Wednesday, October 14, 2015

Garden of the Month - The Learning Garden (TAFB), Fort Worth

The Learning Garden, a program of Tarrant Area Food Bank, truly has something for everyone. Visitors will immediately notice the variety of beds at the demonstration site, including in-ground, raised, and container beds bearing a variety of leafy greens, eggplants, tomatoes, okra, herbs, broccoli, kale and more. You can see traditional farmer’s rows and raised beds as well as permaculture models, such as keyhole and hugelkultur beds. The garden utilizes organic practices and plants native or heirloom species as much as possible. Tarrant Area Food Bank believes that teaching people from all walks of life how to garden—and to share the excess—can make a significant difference in alleviating hunger in our community. Further, the skills developed, along with improved access to resources, also benefit hungry families that participate in the program. While the garden exists to support the surrounding Ridglea neighborhood, ultimately, the goal is to inspire and support social service agencies, faith-based organizations, and families in starting their own community and backyard garden projects.

There are many ways to enjoy The Learning Garden. We recommend starting with a tour of the garden. Currently, tours are available on Fridays from 10:00 am - 12:00 pm, excluding holidays and private tours are available by request. The garden began offering training for adult beginning gardeners in January 2015. Upcoming topics for adults include Cover Crops & Winter Gardening and Protecting Your Plants from Frost. In the coming months, additional tracks for organizations, families, and children will be offered. Tools, including a Tool Lending Library, and planning resources are available to leaders of community garden projects and the Seed Bank is open to the public. Community members are always welcome at Work Days held on Tuesdays and select Saturdays from 9:00 am – 12:00 pm.

Tarrant Area Food Bank is very grateful for Ridglea Christian Church for providing the property and facilities, water and electricity, and leadership, as well as for Archie’s Gardenland for providing materials, plants, expertise, and labor. These relationships are key to the continued success of The Learning Garden. For more information and to volunteer, please visit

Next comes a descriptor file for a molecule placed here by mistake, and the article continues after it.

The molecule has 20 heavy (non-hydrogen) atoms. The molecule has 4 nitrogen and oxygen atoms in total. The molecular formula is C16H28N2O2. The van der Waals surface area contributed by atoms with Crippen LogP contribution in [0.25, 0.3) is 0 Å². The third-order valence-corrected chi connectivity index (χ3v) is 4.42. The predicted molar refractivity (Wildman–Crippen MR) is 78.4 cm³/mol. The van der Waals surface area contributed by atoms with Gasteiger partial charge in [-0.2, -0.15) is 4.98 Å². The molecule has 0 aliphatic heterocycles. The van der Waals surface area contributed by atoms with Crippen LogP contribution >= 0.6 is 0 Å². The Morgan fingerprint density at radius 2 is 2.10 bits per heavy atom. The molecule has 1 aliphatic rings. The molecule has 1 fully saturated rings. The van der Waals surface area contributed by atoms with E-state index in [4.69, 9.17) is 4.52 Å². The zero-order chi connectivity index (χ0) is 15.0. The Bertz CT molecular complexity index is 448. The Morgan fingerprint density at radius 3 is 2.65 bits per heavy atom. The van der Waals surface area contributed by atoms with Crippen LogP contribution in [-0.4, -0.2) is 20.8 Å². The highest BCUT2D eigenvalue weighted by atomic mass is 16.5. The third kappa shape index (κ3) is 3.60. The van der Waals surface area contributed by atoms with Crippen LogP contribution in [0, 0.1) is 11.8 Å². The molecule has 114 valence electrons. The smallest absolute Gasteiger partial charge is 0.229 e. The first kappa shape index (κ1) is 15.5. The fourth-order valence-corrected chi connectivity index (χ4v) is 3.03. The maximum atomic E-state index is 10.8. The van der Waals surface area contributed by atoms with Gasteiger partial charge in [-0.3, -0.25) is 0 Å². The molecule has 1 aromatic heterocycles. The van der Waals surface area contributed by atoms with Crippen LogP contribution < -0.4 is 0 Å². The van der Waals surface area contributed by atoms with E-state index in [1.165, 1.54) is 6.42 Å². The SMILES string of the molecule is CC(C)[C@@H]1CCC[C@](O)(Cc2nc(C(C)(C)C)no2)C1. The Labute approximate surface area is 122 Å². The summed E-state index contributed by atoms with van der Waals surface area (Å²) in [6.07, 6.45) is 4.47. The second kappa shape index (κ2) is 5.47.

Thursday, October 1, 2015

What We're Planting Now - October 2015

The daytime highs are finally starting to stay below 90 degrees and the nights are getting cooler. That means it is time to start planting fall veggies! Fall and winter can be the most productive seasons in a North Texas garden. Diseases and pests are less of an issue than in summer and fungal issues are not as problematic. 

Let's take a look at some of the veggies that are being planted in our local gardens right now!

Many nurseries sell larger plants 
than can help your garden get a 
head start on winter!
Herbs, broccoli and kale make fantastic additions 
to any fall garden!
Mulching lettuces with straw can help
 keep the soil moist, keep your leaves clean, 
and protect the plants from the elements!
Volunteers at TAFB's The Learning Garden in 
Fort Worth plant Swiss Chard and Kale
 in their Hugelkultur beds! 
Katey Rudd (TAFB) is getting ready to 
plant dill and other herbs to attract good bugs
 and keep away the bad ones!

Many fall vegetables prefer to be planted from seed. If your beds aren't quite ready to make a great home for seeds, you can make seed tapes! At The Learning Garden, volunteers use a cornstarch/water glue and paper towels to create their seed tapes. These tapes help protect smaller seeds from washing away, create an easy system that ensures proper spacing and can be a great activity for days when it is too hot to plant or too rainy to be outside. Follow these instructions to make your own seed tapes today: 

Elaine and Becca make carrot seed tapes using a
square-foot gardening template, paper towels, and a cornstarch/water glue.

Seed tapes are easy to make and can be stored in the fridge until it is time to plant!
     Stay tuned for more updates on our local North Texas vegetable gardens! For more information or to be a part of our Community Gardens and Urban Agriculture working group, please visit

Happy Gardening!